Goal: Weight loss, heart and brain health, cancer prevention, and diabetes prevention and control
Resembles these U.S. News-rated diets: Vegetarian Diet, DASH Diet, Mayo Diet, Clinic Diet
The claim of this diet is that you will lose weight, keep it off, and avoid a host of chronic diseases.
It’s generally accepted that the folks in the countries bordering the Mediterranean Sea live longer and suffer less than most Americans from cancer and cardiovascular ailments. The not-so-surprising secret is an active lifestyle, weight control, and a diet low in red meat, sugar, and saturated fat and high in produce, nuts, and other healthful foods.
Resembles these U.S. News-rated diets: Volumetrics Diet, DASH Diet
The claim of this diet is that you will shed 6 to 10 pounds in two weeks and continue losing 1 to 2 pounds weekly until you’ve hit your goal weight.
You recalibrate your eating habits, breaking bad ones and replacing them with good ones with the help of the Mayo Clinic’s unique food pyramid.
The pyramid emphasizes fruits, veggies, and whole grains. In general, these foods have low energy density, meaning you can eat more but take in fewer calories. Think of it this way: For about the same amount of calories you could have a quarter of a Snicker’s bar or about two cups of broccoli.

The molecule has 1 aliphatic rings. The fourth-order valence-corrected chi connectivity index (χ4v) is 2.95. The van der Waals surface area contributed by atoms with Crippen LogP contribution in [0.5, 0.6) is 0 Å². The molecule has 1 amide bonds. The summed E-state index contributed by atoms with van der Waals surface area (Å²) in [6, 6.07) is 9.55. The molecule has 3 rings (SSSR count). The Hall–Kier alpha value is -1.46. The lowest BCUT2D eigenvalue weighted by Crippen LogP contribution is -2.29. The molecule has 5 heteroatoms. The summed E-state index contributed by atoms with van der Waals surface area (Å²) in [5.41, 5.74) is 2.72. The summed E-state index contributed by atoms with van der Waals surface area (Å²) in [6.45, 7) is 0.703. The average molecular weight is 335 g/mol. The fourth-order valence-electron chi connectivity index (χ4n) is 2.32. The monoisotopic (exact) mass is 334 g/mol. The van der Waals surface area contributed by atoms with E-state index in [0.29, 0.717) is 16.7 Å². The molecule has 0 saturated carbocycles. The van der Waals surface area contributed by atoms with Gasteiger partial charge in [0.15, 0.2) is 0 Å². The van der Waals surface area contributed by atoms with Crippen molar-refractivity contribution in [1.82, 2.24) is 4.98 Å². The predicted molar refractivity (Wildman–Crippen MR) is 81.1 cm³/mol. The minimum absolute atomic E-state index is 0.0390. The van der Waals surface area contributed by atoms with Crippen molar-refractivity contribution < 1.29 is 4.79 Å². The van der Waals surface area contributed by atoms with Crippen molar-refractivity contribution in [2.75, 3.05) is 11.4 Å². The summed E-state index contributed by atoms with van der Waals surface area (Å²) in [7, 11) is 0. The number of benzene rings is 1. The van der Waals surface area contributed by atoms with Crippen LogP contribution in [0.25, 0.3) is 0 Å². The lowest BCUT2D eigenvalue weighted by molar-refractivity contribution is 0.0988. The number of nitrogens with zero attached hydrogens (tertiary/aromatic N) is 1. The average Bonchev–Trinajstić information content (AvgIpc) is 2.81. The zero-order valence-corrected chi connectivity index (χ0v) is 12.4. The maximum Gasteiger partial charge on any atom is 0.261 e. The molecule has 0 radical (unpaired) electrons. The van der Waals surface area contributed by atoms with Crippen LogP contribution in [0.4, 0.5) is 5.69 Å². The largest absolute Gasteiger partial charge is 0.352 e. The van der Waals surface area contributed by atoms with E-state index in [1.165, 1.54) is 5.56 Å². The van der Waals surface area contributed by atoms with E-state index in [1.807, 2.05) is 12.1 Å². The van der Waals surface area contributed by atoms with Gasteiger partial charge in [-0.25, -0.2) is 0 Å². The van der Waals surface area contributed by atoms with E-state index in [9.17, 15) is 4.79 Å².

Resembles these U.S. News-rated diets: Ornish Diet, DASH Diet
The claim of this diet is that you will lower your “bad” LDL cholesterol by 8 to 10 percent in six weeks.
The theory behind this diet is cutting back drastically on fat, particularly saturated fat. The concept is that Saturated fat (think fatty meat, whole-milk dairy, and fried foods) bumps up bad cholesterol, which increases the risk of heart attack and stroke. Along with strictly limiting daily dietary cholesterol intake and getting more fiber, can help people manage high cholesterol, often without medication. Created by the National Institutes of Health’s National Cholesterol Education Program, the Therapeutic Lifestyle Changes Diet (TLC) is endorsed by the American Heart Association as a heart-healthy regimen that can reduce the risk of cardiovascular disease.
Goal: Preventing and lowering high blood pressure (hypertension)
Resembles these U.S. News-rated diets: TLC Diet,Mediterranean Diet, Mayo Clinic Diet, Vegetarian Diet
As we all know, a healthy eating pattern is key to reducing high blood pressure
The theory behind this diet is that nutrients like potassium, calcium, protein, and fiber are crucial to regulating blood pressure. These are found in fruits, veggies, whole grains, lean protein and low-fat dairy. A good idea in this diet is to stay away from sweets and red meats that are high in fat and calories as well as cutting back on your salt content.